Sound PCB (Playback)
The 60 second ISD2560 voice recorder has a better sampling rate, so I wired 2 together in a direct addressed tandem mode. Basically one plays through the other to give 2 minutes of sound.
I recorded all the dialogue myself, modified in Audacity based on things Talkie might say in the show. Though there are actually only two minutes of recorded speech, the total time for it to run through all its speech is around 10 to 15 minutes, including pauses.
A digital vu meter flashes lights based on how loud the sound level is and I arranged the LEDs to be not in straight lines like a normal VU meter but rather a circular pattern.
To allow Talkie to hear someone I modified a VOX switch (voice operated switch) kit to output a logic level when sound was detected.
Everything is turned on by the shadow cast on a light dependant resistor (LDR).
The toaster itself had built in LEDs for frozen bread or bagel selection so I used these to give visual feedback of the current mode; the LED’s lit when it was waiting for a reply.
I wanted the toaster to cry “Help! Help! Toastercide!” if the it was moved so I added a push button switch to the base of the toaster which activated when the toaster was lifted.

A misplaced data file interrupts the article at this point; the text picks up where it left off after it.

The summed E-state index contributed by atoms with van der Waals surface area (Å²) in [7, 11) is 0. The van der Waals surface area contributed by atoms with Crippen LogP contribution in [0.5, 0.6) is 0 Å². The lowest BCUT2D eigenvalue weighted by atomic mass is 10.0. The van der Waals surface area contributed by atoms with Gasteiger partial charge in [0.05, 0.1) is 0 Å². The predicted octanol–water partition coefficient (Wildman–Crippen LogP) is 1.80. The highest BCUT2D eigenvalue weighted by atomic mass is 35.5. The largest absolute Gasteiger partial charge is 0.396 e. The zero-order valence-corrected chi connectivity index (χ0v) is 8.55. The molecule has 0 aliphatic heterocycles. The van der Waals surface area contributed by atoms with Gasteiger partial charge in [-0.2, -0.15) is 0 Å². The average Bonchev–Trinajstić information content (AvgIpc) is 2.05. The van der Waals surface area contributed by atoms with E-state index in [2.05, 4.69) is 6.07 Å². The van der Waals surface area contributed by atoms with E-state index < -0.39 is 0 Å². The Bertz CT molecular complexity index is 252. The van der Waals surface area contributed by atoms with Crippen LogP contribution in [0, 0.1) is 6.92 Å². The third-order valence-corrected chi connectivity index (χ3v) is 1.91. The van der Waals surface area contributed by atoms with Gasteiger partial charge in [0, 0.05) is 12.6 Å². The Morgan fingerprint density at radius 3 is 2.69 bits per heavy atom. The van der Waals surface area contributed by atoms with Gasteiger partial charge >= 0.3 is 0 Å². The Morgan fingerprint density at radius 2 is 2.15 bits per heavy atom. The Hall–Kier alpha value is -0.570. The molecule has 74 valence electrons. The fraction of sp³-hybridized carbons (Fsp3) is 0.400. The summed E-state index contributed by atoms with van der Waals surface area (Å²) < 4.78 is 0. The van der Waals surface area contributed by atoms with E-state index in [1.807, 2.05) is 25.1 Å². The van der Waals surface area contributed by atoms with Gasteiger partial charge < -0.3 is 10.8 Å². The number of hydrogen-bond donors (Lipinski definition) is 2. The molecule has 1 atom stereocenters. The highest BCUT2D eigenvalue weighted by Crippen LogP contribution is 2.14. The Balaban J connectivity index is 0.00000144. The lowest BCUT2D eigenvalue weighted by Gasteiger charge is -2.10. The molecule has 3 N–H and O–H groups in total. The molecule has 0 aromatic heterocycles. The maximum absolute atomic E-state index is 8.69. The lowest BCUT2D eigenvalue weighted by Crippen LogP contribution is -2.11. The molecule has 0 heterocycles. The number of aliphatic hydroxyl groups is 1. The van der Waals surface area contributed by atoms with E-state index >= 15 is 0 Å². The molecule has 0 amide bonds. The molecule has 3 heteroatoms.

I purchased some Picaxe 28x micro controllers. These are similar to a Basic Stamp but have the advantage of being cheaper and very easy to use. I created a small development PCB for the Picaxe and programmed them (I actually ended up using 2 Picaxe 28x because I ran out of ports).
Once installed I was never happy with the light dependent resistor (LDR). Levels of light had to be just right. So recently I changed this and added a SRF05 ultrasonic detector. The hardest part of the conversion to ultrasonics was finding somewhere that is a good lookout point that is not really noticeable. It was the longest part of the conversion and, after trying 3 or 4 places, I finally settled on a location. It actually works very well.